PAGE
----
The National Geographic has been showcasing world's best photography for years and 2016 is no exception. The magazine has just announced its Best Photos of 2016 list which is packed with remarkable visual stories from around the globe.
There are 52 images in the collection, produced by 91 photographers and curated from almost 2,300,000 photos and 107 stories. From a space suit test at NASA’s Kennedy Space Center, to a baby pangolin riding on its mother's back - these powerful photos take us to places that we've never seen before and connect with us emotionally.
More info: National Geographic
A pet saddleback tamarin hangs on to Yoina Mameria Nontsotega as the Matsigenka girl takes a dip in the Yomibato River, deep inside Peru’s Manú National Park.
As an evening storm lights up the sky near Wood River, Nebraska, about 413,000 sandhill cranes arrive to roost in the shallows of the Platte River.
Tempted by the fruit of a strangler fig, a Bornean orangutan climbs 100 feet into the canopy. With males weighing as much as 200 pounds, orangutans are the world’s largest tree-dwelling animals.
On a mountainside in Yosemite National Park, photographer Stephen Wilkes took 1,036 images over 26 hours to create this day-to-night composite.
Ye Ye, a 16-year-old giant panda, lounges in a wild enclosure at a conservation center in China’s Wolong Nature Reserve.
Silversides swirl through mangroves in the coral reefs off Cuba. The finger-size fish form large schools to try to confuse predators.
Lounging in inches of warm water, blacktip reef sharks wait for the tide to refill the lagoon at Seychelles’ Aldabra Atoll.
A baby African white-bellied tree pangolin hitches a ride on its mother at Pangolin Conservation, a nonprofit organization in St. Augustine, Florida.
The nervous system of this common octopus is larger and more complex than most invertebrates’. Can it think? Is it conscious? Researchers wonder if we’ll ever know.
Tortoises jockey for shelter from the sun. They will cook in their shells if they remain in the heat for too long.
Blood drips from a Rüppell’s vulture’s beak. The neck and head are sparsely feathered, which helps keep gore, guts, and fecal matter from clinging in a deep carcass dive.
In Alaska, a mother grizzly and her cubs cause a “bear jam” on Denali’s 92-mile-long Park Road, open to private vehicles only five days each summer.
Parts of the Yellowstone region are wilder now than they’ve been in a century. Grizzlies are spreading. This one, in Grand Teton National Park, fends off ravens from a bison carcass. Workers moved it away from the road to keep scavengers and tourists apart.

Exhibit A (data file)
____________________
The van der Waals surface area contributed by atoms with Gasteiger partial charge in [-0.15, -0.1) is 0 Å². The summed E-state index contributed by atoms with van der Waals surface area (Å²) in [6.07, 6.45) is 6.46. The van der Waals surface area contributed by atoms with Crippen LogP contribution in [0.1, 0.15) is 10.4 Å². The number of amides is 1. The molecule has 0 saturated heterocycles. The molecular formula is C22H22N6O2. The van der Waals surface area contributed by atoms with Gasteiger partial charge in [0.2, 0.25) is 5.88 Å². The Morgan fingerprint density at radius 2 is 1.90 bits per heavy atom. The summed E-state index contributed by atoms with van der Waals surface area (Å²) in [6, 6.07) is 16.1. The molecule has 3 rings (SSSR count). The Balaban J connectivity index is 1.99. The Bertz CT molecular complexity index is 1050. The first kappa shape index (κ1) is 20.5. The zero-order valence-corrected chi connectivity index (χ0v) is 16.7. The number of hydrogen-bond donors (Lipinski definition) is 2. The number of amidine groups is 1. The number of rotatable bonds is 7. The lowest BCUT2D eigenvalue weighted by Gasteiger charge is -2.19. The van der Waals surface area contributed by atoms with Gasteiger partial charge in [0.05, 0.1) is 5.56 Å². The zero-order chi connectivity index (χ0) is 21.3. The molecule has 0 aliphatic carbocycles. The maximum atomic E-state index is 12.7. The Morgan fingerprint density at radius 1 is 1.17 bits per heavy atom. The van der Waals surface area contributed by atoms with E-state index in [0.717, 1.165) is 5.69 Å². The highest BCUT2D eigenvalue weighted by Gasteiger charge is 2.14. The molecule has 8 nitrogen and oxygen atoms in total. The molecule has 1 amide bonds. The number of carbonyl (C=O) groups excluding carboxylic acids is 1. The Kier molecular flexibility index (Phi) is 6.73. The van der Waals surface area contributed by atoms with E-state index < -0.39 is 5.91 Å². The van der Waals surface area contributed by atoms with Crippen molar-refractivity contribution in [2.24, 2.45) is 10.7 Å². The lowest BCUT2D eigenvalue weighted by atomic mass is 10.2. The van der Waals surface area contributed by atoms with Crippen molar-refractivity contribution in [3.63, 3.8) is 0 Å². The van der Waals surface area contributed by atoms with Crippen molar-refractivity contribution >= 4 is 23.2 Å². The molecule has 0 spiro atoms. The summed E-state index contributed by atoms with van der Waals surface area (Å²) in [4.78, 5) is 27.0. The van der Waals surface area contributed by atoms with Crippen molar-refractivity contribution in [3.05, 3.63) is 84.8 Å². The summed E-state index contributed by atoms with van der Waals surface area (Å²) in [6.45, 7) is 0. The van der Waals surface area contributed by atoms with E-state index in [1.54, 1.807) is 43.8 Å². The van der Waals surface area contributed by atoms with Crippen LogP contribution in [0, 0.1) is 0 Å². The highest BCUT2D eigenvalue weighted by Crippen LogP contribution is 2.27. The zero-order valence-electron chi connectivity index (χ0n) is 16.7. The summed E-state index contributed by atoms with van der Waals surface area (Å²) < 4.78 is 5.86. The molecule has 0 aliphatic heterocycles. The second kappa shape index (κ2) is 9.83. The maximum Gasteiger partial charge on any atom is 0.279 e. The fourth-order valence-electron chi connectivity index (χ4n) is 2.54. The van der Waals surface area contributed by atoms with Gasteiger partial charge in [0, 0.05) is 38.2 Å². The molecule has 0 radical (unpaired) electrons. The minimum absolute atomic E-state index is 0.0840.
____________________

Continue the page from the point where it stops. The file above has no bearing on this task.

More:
The colors of Grand Prismatic Spring in Yellowstone come from thermophiles: microbes that thrive in scalding water.
In Flint, Michigan, siblings Julie, Antonio, and India Abram collect their daily allowance of bottled water from Fire Station #3, their local water resource site.
To track changes in sea ice, the Norwegian research vessel Lance drifted along with it for five months in 2015, on a rare voyage from Arctic winter into spring.
The carcass of a bison that drowned in the Yellowstone River became a feast for this wolf and her two-year-old offspring.
Indigenous people farm and hunt in Peru's Manú forest but only for their own subsistence. Spider monkeys are a favorite quarry—and also favorite pets.
Twilight bathes the sanctuary of Athena Pronaia at Delphi. Pilgrims in ancient Greece may have offered sacrifices here before consulting the oracle of Delphi.
A diver keeps a close watch on a tiger shark in the Bahamas. But the scene may not be as dangerous as it looks: Tigers rely on surprise to hunt prey and are unlikely to attack divers who keep them in sight.
Dressed for Mars, space engineer Pablo de León tests a prototype space suit at NASA’s Kennedy Space Center, where fine soil and fans simulate conditions on the red planet.
Isra Ali Saalad moved from Somalia to Sweden with her mother and two siblings. “The reason we came to this country is because it is safe,” says her sister, Samsam.